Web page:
Supplementary Materials

The following are available online, Table S1: Spectral data including 2D NMR data for 1, Table S2: Spectral data including 2D NMR data for 2, Table S3: Spectral data including 2D NMR data for 3, Table S4: Spectral data including 2D NMR data for 4, Figure S1: 1H NMR spectra of 1 in CDCl3, Figure S2: 13C NMR spectra of 1 in CDCl3, Figure S3: 1H-1H COSY of 1, Figure S4: NOESY of 1, Figure S5: HMQC of 1, Figure S6: HMBC of 1, Figure S7: 1H NMR spectrum of 2 in CDCl3, Figure S8: 13C NMR spectrum of 2 in CDCl3, Figure S9: 1H-1H COSY of 2, Figure S10: NOESY of 2, Figure S11: HMQC of 2, Figure S12: HMBC of 2, Figure S13: 1H NMR spectrum of 3 in CDCl3, Figure S14: 13C NMR spectrum of 3 in CDCl3, Figure S15: 1H-1H COSY of 3, Figure S16: NOESY of 3, Figure S17: HMQC of 3, Figure S18: HMBC of 3, Figure S19: 1H NMR spectrum of 4 in CDCl3, Figure S20: 13C NMR spectrum of 4 in CDCl3, Figure S21: 1H-1H COSY of 4, Figure S22: NOESY of 4, Figure S25: HMQC of 4, Figure S24: HMBC of 4, Figure S25: 1H NMR spectra of 1a in CDCl3, Figure S26: 1H NMR spectra of 1b in CDCl3, Figure S27: 1H NMR spectra of methyl ester of 1 in CDCl3.

Author Contributions

Conceived and designed the experiments: T.Y., M.M., M.S., M.H., T.K.; Performed the experiments: T.Y., M.M., M.S., M.H.; Analyzed the data: T.Y.; Wrote the paper: T.Y.

Funding

This research received no external funding.

Acknowledgments

We thank Y. Endo (Kanazawa University) for supply of the cancer cells. We are grateful to M. Fujitake and K. Minoura of this university for MS and NMR measurements, respectively.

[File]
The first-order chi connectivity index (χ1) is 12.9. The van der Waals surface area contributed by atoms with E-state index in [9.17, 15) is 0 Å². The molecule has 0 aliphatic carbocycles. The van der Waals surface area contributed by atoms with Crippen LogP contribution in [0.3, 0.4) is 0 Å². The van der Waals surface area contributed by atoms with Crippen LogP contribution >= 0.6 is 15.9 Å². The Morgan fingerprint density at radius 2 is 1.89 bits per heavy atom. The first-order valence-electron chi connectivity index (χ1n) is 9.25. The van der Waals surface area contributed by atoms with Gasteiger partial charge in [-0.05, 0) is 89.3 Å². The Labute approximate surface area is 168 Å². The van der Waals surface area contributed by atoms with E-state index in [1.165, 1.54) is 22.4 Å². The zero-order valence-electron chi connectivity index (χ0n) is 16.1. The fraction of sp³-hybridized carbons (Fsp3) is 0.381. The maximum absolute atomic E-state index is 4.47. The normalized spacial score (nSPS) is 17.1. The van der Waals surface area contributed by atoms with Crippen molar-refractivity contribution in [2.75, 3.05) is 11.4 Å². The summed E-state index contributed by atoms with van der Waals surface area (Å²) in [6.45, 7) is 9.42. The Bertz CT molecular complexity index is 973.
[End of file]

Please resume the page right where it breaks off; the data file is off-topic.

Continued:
Conflicts of Interest

The authors declare no conflict of interest.

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  • Sample Availability: Samples of the compounds are available from the authors.
Figure 1. Structures of sterepinic acids A–C (13), dihydro-1,5-secovibralactone (4), and known compounds 5 and 6.
Figure 1. Structures of sterepinic acids A–C (13), dihydro-1,5-secovibralactone (4), and known compounds 5 and 6.
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Figure 2. Selected 1H–1H COSY and HMBC correlations of 1.
Figure 2. Selected 1H–1H COSY and HMBC correlations of 1.
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Figure 3. Selected 1H–1H COSY and HMBC correlations of 2 (A) and 3 (B).
Figure 3. Selected 1H–1H COSY and HMBC correlations of 2 (A) and 3 (B).
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Figure 4. Selected 1H–1H COSY and HMBC correlations of 4.
Figure 4. Selected 1H–1H COSY and HMBC correlations of 4.
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Figure 5. 1H chemical-shift differences (Δδ ppm) between the (S)- and (R)- PGME amides 1a and 1b.